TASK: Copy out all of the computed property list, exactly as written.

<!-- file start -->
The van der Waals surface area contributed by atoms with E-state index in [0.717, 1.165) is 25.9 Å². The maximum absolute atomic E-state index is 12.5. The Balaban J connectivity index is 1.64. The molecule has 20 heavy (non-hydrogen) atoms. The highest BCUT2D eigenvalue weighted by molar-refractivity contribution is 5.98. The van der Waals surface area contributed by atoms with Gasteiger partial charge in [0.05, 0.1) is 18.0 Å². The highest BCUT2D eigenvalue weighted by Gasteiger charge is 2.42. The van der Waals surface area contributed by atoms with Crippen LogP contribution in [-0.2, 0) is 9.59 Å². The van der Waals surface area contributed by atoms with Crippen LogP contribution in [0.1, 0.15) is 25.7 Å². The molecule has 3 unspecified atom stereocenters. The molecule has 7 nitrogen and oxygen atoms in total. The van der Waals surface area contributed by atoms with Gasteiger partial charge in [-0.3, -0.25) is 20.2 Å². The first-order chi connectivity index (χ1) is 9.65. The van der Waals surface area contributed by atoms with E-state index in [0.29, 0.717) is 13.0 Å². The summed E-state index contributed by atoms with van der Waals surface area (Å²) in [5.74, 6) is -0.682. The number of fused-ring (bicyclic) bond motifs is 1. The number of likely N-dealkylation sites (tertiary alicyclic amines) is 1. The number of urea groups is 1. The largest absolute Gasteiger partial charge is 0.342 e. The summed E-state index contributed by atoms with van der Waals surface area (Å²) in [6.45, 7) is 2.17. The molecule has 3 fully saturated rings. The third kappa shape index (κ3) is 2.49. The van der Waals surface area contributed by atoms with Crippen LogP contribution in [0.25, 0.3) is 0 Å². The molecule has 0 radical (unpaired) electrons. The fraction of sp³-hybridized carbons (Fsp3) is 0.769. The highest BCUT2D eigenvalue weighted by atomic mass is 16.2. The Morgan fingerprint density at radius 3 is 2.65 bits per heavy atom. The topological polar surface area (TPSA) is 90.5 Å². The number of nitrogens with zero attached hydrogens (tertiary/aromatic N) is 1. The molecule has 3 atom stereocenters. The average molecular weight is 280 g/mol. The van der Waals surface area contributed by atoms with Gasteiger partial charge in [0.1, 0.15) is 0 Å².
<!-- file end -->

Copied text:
The van der Waals surface area contributed by atoms with E-state index in [0.717, 1.165) is 25.9 Å². The maximum absolute atomic E-state index is 12.5. The Balaban J connectivity index is 1.64. The molecule has 20 heavy (non-hydrogen) atoms. The highest BCUT2D eigenvalue weighted by molar-refractivity contribution is 5.98. The van der Waals surface area contributed by atoms with Gasteiger partial charge in [0.05, 0.1) is 18.0 Å². The highest BCUT2D eigenvalue weighted by Gasteiger charge is 2.42. The van der Waals surface area contributed by atoms with Crippen LogP contribution in [-0.2, 0) is 9.59 Å². The van der Waals surface area contributed by atoms with Crippen LogP contribution in [0.1, 0.15) is 25.7 Å². The molecule has 3 unspecified atom stereocenters. The molecule has 7 nitrogen and oxygen atoms in total. The van der Waals surface area contributed by atoms with Gasteiger partial charge in [-0.3, -0.25) is 20.2 Å². The first-order chi connectivity index (χ1) is 9.65. The van der Waals surface area contributed by atoms with E-state index in [0.29, 0.717) is 13.0 Å². The summed E-state index contributed by atoms with van der Waals surface area (Å²) in [5.74, 6) is -0.682. The number of fused-ring (bicyclic) bond motifs is 1. The number of likely N-dealkylation sites (tertiary alicyclic amines) is 1. The number of urea groups is 1. The largest absolute Gasteiger partial charge is 0.342 e. The summed E-state index contributed by atoms with van der Waals surface area (Å²) in [6.45, 7) is 2.17. The molecule has 3 fully saturated rings. The third kappa shape index (κ3) is 2.49. The van der Waals surface area contributed by atoms with Crippen LogP contribution in [0.25, 0.3) is 0 Å². The molecule has 0 radical (unpaired) electrons. The fraction of sp³-hybridized carbons (Fsp3) is 0.769. The highest BCUT2D eigenvalue weighted by atomic mass is 16.2. The Morgan fingerprint density at radius 3 is 2.65 bits per heavy atom. The topological polar surface area (TPSA) is 90.5 Å². The number of nitrogens with zero attached hydrogens (tertiary/aromatic N) is 1. The molecule has 3 atom stereocenters. The average molecular weight is 280 g/mol. The van der Waals surface area contributed by atoms with Gasteiger partial charge in [0.1, 0.15) is 0 Å².